But Air Chief Marshal Sir Stephen Dalton was dismissive. "The pilots consciously breached their operating rules, thereby knowingly placing their aircraft, passengers, crew and themselves at risk," he said. "This was the basis for the gross negligence finding."

Mr Tapper is not surprised. "You won't get anything out of the RAF, or anything out of the ministers. We're living in a Kafkaesque world. There is a real possibility that they were facing rapidly deteriorating conditions caused by the software malfunction. If they'd had clear air before them, they could probably have controlled it. But because they had the mountain ahead of them it was curtains."

He is 72, but his full head of steel grey hair and robust bearing defy his years. He should be spending his days walking over the fields or the nearby beaches with his dog. Instead he is once again recounting the experience of the loss of his son, who started flying as a teenager with the air cadets and had been selected as a special forces pilot.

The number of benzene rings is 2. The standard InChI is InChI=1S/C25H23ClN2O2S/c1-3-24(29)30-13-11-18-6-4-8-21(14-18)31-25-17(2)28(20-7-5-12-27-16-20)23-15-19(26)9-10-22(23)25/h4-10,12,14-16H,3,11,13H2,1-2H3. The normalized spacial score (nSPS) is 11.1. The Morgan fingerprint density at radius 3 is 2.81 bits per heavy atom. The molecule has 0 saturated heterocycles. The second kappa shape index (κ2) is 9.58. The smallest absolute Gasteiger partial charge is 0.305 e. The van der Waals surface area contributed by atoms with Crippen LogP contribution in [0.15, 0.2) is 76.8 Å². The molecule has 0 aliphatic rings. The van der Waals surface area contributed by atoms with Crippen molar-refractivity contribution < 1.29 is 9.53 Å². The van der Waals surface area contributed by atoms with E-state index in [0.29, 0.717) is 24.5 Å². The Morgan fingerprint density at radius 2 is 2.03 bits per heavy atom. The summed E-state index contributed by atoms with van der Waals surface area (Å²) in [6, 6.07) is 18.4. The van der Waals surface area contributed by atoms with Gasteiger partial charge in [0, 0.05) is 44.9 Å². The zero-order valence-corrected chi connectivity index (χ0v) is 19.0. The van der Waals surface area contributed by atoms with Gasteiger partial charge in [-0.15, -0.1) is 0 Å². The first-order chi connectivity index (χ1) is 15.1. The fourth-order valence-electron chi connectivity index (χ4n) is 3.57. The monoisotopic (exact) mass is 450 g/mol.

"What incensed one is that with no evidence whatsoever they accused the pilots of gross negligence," Mr Tapper said. "The air marshals seemed to lose their cool and wrote in very extravagant language that it was the pilots who caused the crash."

He has no delusions about the MoD or military life: he spent his national service in submarines, and then 10 years as a reservist. He worked for Barclays overseeing defence industry accounts."I wasn't an innocent abroad," he said. "I'd got to know and saw how the MoD, and in particular the RAF, operated. And it was quite scary. The MoD would make a presentation and if you started asking questions it caused a certain amount of havoc."